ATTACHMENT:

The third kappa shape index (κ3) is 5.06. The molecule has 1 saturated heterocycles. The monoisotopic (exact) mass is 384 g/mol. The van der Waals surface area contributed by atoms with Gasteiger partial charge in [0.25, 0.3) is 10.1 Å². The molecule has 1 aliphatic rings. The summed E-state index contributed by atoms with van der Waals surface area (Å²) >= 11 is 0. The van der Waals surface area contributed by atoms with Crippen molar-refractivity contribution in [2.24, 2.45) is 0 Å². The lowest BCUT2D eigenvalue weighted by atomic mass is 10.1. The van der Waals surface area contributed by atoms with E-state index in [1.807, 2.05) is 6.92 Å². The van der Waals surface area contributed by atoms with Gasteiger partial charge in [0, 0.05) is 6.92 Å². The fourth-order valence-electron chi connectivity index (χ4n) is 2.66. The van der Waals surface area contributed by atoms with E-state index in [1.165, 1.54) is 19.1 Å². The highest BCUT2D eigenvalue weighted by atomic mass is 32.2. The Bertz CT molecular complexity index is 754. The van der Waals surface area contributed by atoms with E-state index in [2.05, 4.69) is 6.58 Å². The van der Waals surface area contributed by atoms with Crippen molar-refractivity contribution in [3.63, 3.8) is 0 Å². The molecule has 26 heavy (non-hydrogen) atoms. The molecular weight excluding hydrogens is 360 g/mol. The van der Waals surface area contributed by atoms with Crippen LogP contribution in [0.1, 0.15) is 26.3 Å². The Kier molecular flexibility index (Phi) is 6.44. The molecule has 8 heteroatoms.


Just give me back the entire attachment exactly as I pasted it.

The third kappa shape index (κ3) is 5.06. The molecule has 1 saturated heterocycles. The monoisotopic (exact) mass is 384 g/mol. The van der Waals surface area contributed by atoms with Gasteiger partial charge in [0.25, 0.3) is 10.1 Å². The molecule has 1 aliphatic rings. The summed E-state index contributed by atoms with van der Waals surface area (Å²) >= 11 is 0. The van der Waals surface area contributed by atoms with Crippen molar-refractivity contribution in [2.24, 2.45) is 0 Å². The lowest BCUT2D eigenvalue weighted by atomic mass is 10.1. The van der Waals surface area contributed by atoms with E-state index in [1.807, 2.05) is 6.92 Å². The van der Waals surface area contributed by atoms with Gasteiger partial charge in [0, 0.05) is 6.92 Å². The fourth-order valence-electron chi connectivity index (χ4n) is 2.66. The van der Waals surface area contributed by atoms with E-state index in [1.165, 1.54) is 19.1 Å². The highest BCUT2D eigenvalue weighted by atomic mass is 32.2. The Bertz CT molecular complexity index is 754. The van der Waals surface area contributed by atoms with E-state index in [2.05, 4.69) is 6.58 Å². The van der Waals surface area contributed by atoms with Crippen molar-refractivity contribution in [3.63, 3.8) is 0 Å². The molecule has 26 heavy (non-hydrogen) atoms. The molecular weight excluding hydrogens is 360 g/mol. The van der Waals surface area contributed by atoms with Crippen LogP contribution in [0.1, 0.15) is 26.3 Å². The Kier molecular flexibility index (Phi) is 6.44. The molecule has 8 heteroatoms.